After all the disappointment and Mother Nature's best shot, we exceed our expectations.  We might have to rethink our thoughts about running in the rain.  Although, I'm not going as far as 'invigorating.'



Fun Facts:
  • Searching for "Running in the Rain" on iTunes will return 41 different songs, including remixes.
  • In .32 seconds, Google will kick out 825 million results when searching for "weather forecast".

Thursday, May 16, 2013

Bite your tongue...

As an official grown-up in the Wolf family, it's my job to question bold statements made by younger Wolf's.  When Jack Busy Wolf tells me, prehistoric Rhino's are real, I scour the web for images.  When Ashton Honorary Wolf says, you can't setup a Minecraft server on XBOX, I fire up Google.  Why?  I don't know.  Do those little punks think they know better than me?  No way!  How can they know more about X, Y, or Z when I have so many more years of life under my belt?  I know, I know...  be the grown-up, nourish their intellect, blah, blah, blah...  It's instinct and I have no control over it.  The urge to question them is always present.

Grandpa, me, and Caleb walk to an ant hill
Case in point...  During a regular visit to Pawnee Rock, Caleb Idolized Wolf, my younger brother of 10 years, explains a fairly bold truth.  I would even go so far as to say it's beyond bold.  It's neighboring ludicrousness.  Possibly plaid.  He says to us, "ants won't bite if you're biting your tongue."  I Mature Wolf just smirk.  Did he just say that?  Even now I remember thinking, Caleb's 22, not 8 like Rhino boy.  How can he throw such a slow lob  statement over the home plate that is my questioning maturity?  Anywho, I don't hesitate.  Ha!  Impossible!  That makes no sense.  I even fire up my phone's Chrome browser to prove this falsity doesn't exist on the vast collection of bits and bytes across the globe.  All the while, he's going on and on about how true it is.  Low and behold, Google has never heard of this ant bite prevention method.  I victoriously deliver the sad news to Caleb.  He only responds with, "I'll prove it."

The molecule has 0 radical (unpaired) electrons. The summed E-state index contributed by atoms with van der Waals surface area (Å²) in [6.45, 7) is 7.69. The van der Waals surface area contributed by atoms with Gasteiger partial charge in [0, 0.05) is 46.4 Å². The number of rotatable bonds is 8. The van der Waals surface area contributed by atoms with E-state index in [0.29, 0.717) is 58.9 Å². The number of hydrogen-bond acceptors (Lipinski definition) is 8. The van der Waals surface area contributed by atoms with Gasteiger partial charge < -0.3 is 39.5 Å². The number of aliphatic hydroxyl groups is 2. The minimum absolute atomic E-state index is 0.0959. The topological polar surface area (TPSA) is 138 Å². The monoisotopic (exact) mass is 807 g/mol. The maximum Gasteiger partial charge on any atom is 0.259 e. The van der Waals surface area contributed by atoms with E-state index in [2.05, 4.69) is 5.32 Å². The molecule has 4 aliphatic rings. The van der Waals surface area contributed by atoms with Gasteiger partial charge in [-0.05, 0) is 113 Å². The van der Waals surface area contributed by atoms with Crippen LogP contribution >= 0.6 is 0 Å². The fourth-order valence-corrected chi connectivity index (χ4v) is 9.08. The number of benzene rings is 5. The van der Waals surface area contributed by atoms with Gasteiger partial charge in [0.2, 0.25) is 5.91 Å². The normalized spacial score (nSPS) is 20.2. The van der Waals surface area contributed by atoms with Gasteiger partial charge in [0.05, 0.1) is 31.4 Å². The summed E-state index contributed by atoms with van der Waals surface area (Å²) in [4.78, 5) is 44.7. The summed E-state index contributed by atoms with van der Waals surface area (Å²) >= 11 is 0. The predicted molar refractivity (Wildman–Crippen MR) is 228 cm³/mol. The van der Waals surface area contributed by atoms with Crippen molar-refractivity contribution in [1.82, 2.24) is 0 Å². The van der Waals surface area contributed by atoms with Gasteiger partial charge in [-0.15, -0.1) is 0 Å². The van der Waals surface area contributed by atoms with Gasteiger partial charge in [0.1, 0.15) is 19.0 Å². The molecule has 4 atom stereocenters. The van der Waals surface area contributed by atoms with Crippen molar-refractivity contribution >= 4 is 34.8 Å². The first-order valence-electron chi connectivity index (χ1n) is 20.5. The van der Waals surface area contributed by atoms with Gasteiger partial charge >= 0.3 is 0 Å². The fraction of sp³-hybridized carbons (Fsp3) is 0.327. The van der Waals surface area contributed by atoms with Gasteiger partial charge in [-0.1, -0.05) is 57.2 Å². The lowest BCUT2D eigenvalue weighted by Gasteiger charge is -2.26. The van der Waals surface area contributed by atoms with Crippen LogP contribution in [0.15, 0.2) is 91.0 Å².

Grandpa and I waiting to laugh

I'm excited.  I can't wait to watch him get bit.  We walk out into the pasture, where Caleb Brave Wolf proceeds to stick his hand in an ant hill.  He wiggles his hand to aggravate the ants and they immediately begin to populate on his hand.  All the while, he's biting his tongue.  Strangely enough, they're not biting him.  50 plus ants camp out on his hand for what seems like 15 seconds.  Finally, he shakes them off, releases his tongue from tooth grip, and smiles.  No bites.  I Confused Wolf don't know what to say.  I don't believe it.  I mean, I literally don't believe it because I still won't go through the act of letting ants crawl all over me, whilst biting my tongue.  This defies all that I know.

Grandpa becomes a believer

My father Grandpa Wolf is starting to believe.  He has seen some semblance of proof.  For him, there's only one test left.  He has to try it himself.  Biting his tongue, he sticks his hand in the ant hill.  He lets them crawl on him for over 20 seconds.  He finally shakes the ants from his hand and releases his tongue.  Grandpa is bite free.  No red marks.  No swelling.  Nothing.  It was as if by biting his tongue, he became one with the ants.  As they crawl on his flesh, they somehow feel the incisor connection that only a tongue can provide.  They know not to bite.

At this point, my smile is straying from laughter's doorstep and is headed for anxious town.  It's two to one.  I'm losing this battle.  I Nervous Wolf am left with only one option.  I have to bite my tongue.  JJ Future Wolf is there to record it.

video

After all is said and done, through physically biting my tongue, I Mature Wolf might be one step closer to actually biting my tongue.